A team of William & Mary neuroscientists has developed a “search and destroy” method of identifying—then zapping—brain cells individually. It’s a laboratory technique that researchers expect to drive important advances in the understanding of how cumulative and progressive cell loss affects neural function.
The work has great implications for the increased understanding of a broad range of problems in neuroscience, including neurodegenerative diseases, explains Christopher Del Negro, associate professor of applied science at William & Mary. The team also includes graduate student Xueying “Snow” Wang and John Hayes, a former graduate student in applied science. The results were published in a paper titled “Cumulative lesioning of respiratory interneurons disrupts and precludes motor rhythms in vitro” in a recent issue of the Proceedings of the National Academy of Sciences.
The process can be used to study how brain cells devoted to various functions work together in networks, he explained. The William & Mary group focused on the neural respiratory control center known as the pre-Bötzinger Complex, although the technique could be valuable in the study of other neural motor functions such as locomotion or chewing, whose rhythms depend on the coordinated cell groups known as central pattern generator networks. Del Negro says his group’s work will provide greater understanding of the neurology of respiration, which could one day help clinicians who treat patients afflicted with neurodegenerative disorders.
“There are many neurological diseases. Some of the most famous are Alzheimer’s, Parkinson’s, amyotrophic lateral sclerosis, also known as Lou Gehrig’s disease. These diseases are known to be fatal,” Del Negro said. “However, people with Parkinson’s and Alzheimer’s rarely die of the disease they have. They actually die of respiratory failure.”
He explained that diseases such as Parkinson’s primarily attack neurons in the striatum, the upper-level brain. “But there’s collateral damage. Neurons are dying all over the central nervous system, including the respiratory part of the medulla, the lower brain stem,” he said. “When you have Parkinsonism in a patient, the things you recognize are motor deficits, not breathing deficits, but at some point, that person could stop breathing.”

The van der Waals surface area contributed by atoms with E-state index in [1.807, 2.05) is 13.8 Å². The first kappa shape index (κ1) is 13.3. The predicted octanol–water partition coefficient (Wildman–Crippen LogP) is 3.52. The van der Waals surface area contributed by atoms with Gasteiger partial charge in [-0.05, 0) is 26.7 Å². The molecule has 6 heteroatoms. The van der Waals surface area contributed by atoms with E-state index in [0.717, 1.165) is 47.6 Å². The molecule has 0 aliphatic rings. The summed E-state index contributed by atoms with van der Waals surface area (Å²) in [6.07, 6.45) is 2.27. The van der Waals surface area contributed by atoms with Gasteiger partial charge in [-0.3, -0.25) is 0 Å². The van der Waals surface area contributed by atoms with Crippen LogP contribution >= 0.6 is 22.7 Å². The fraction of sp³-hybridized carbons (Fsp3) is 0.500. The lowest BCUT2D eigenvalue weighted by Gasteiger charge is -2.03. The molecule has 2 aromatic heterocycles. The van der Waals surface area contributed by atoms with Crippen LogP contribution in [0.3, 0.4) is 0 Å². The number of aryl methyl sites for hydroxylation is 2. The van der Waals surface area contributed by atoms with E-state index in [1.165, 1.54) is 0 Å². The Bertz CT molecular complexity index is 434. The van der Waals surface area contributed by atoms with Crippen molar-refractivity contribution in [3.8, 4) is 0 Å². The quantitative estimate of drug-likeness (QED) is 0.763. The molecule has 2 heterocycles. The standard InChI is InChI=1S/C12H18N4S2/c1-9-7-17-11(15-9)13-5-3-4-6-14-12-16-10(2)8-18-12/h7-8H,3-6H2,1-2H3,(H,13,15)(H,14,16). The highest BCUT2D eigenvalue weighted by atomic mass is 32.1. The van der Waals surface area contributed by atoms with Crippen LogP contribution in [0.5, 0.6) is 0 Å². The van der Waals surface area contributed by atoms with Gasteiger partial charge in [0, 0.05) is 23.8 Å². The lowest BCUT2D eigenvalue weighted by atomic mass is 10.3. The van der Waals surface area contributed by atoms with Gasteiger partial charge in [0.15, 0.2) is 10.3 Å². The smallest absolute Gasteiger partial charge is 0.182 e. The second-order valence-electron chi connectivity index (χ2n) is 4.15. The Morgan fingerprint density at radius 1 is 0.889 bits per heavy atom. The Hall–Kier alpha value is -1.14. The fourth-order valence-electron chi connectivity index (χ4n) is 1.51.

The new in vitro technique allows researchers to chart the progressive loss of function in neural networks by identifying and then killing brain cells individually. Del Negro explains that the process mimics the progressive cell-by-cell loss characteristic of neurodegenerative diseases.
“This is a way to model diseases in a dish in the laboratory,” he said. “It’s a tool that can be used to model, mimic and potentially understand disease progression in the brain better.”
Del Negro points out that the “search and destroy” technique also is efficient in the lab, in that it uses the same instrument for both the detection and the destruction of the individual cells. He credits Hayes, now associated with France’s Centre National de la Recherche Scientifique, with the innovation.
“Our system uses a laser microscope to look at brain tissue and detect individual brain cells,” Del Negro explained. “Then it turns the microscope into a destructive device, and we go back and kill off the cells that it formerly detected. And while it does this, it monitors the functionality of the network.”
Their work, which was funded by the National Institutes of Health, shows the pre-Bötzinger Complex loses its rhythmic function necessary for respiration after the death of around 18 percent of its neurons. Del Negro cautions that these results are likely not directly applicable to other neural networks governing other brain functions, but he said that researchers investigating many different areas of the brain could use the technique.
“We are exporting this technique to other laboratories so that they can learn how we do this and do it themselves,” he said.